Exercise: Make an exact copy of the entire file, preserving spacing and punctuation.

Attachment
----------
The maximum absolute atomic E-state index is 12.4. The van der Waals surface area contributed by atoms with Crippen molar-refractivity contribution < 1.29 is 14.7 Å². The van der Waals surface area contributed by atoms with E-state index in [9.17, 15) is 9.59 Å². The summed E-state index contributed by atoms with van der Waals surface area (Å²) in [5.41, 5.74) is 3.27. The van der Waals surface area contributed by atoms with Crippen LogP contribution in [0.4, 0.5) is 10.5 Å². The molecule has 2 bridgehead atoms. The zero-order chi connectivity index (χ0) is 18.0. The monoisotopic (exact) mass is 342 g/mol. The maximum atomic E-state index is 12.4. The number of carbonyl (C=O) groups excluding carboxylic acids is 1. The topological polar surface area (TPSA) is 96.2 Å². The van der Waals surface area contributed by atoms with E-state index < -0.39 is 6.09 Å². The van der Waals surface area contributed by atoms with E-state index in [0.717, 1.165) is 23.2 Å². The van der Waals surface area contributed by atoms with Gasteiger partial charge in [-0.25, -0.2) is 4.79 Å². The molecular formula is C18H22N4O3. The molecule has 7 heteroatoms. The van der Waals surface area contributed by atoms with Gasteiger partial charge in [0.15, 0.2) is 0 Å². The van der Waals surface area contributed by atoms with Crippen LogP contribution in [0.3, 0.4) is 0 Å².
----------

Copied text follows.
The maximum absolute atomic E-state index is 12.4. The van der Waals surface area contributed by atoms with Crippen molar-refractivity contribution < 1.29 is 14.7 Å². The van der Waals surface area contributed by atoms with E-state index in [9.17, 15) is 9.59 Å². The summed E-state index contributed by atoms with van der Waals surface area (Å²) in [5.41, 5.74) is 3.27. The van der Waals surface area contributed by atoms with Crippen LogP contribution in [0.4, 0.5) is 10.5 Å². The molecule has 2 bridgehead atoms. The zero-order chi connectivity index (χ0) is 18.0. The monoisotopic (exact) mass is 342 g/mol. The maximum atomic E-state index is 12.4. The number of carbonyl (C=O) groups excluding carboxylic acids is 1. The topological polar surface area (TPSA) is 96.2 Å². The van der Waals surface area contributed by atoms with E-state index < -0.39 is 6.09 Å². The van der Waals surface area contributed by atoms with E-state index in [0.717, 1.165) is 23.2 Å². The van der Waals surface area contributed by atoms with Gasteiger partial charge in [-0.25, -0.2) is 4.79 Å². The molecular formula is C18H22N4O3. The molecule has 7 heteroatoms. The van der Waals surface area contributed by atoms with Gasteiger partial charge in [0.15, 0.2) is 0 Å². The van der Waals surface area contributed by atoms with Crippen LogP contribution in [0.3, 0.4) is 0 Å².